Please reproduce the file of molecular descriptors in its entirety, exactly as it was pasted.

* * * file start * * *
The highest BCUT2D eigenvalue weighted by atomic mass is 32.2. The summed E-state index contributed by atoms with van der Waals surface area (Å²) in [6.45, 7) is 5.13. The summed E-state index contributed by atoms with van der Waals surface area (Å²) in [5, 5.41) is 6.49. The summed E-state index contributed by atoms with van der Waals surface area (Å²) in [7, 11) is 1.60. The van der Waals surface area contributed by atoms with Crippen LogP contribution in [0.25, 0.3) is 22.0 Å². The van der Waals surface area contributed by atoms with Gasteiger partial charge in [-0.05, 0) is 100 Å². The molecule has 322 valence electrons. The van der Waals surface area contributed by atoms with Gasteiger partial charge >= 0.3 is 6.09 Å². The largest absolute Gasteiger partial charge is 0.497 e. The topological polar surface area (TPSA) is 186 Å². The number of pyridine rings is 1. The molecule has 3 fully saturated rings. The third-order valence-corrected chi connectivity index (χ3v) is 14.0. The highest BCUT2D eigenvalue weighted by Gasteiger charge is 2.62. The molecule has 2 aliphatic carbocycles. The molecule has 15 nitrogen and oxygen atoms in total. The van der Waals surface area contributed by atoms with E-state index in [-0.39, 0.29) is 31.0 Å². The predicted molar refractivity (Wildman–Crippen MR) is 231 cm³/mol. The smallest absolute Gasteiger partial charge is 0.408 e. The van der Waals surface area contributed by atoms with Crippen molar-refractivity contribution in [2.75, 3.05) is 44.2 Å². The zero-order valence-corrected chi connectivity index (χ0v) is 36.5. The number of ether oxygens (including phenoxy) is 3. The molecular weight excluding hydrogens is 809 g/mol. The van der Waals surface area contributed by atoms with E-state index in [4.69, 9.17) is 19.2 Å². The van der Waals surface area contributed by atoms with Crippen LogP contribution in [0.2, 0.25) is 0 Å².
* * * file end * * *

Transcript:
The highest BCUT2D eigenvalue weighted by atomic mass is 32.2. The summed E-state index contributed by atoms with van der Waals surface area (Å²) in [6.45, 7) is 5.13. The summed E-state index contributed by atoms with van der Waals surface area (Å²) in [5, 5.41) is 6.49. The summed E-state index contributed by atoms with van der Waals surface area (Å²) in [7, 11) is 1.60. The van der Waals surface area contributed by atoms with Crippen LogP contribution in [0.25, 0.3) is 22.0 Å². The van der Waals surface area contributed by atoms with Gasteiger partial charge in [-0.05, 0) is 100 Å². The molecule has 322 valence electrons. The van der Waals surface area contributed by atoms with Gasteiger partial charge >= 0.3 is 6.09 Å². The largest absolute Gasteiger partial charge is 0.497 e. The topological polar surface area (TPSA) is 186 Å². The number of pyridine rings is 1. The molecule has 3 fully saturated rings. The third-order valence-corrected chi connectivity index (χ3v) is 14.0. The highest BCUT2D eigenvalue weighted by Gasteiger charge is 2.62. The molecule has 2 aliphatic carbocycles. The molecule has 15 nitrogen and oxygen atoms in total. The van der Waals surface area contributed by atoms with E-state index in [-0.39, 0.29) is 31.0 Å². The predicted molar refractivity (Wildman–Crippen MR) is 231 cm³/mol. The smallest absolute Gasteiger partial charge is 0.408 e. The van der Waals surface area contributed by atoms with Crippen molar-refractivity contribution in [2.75, 3.05) is 44.2 Å². The zero-order valence-corrected chi connectivity index (χ0v) is 36.5. The number of ether oxygens (including phenoxy) is 3. The molecular weight excluding hydrogens is 809 g/mol. The van der Waals surface area contributed by atoms with E-state index in [4.69, 9.17) is 19.2 Å². The van der Waals surface area contributed by atoms with Crippen LogP contribution in [0.2, 0.25) is 0 Å².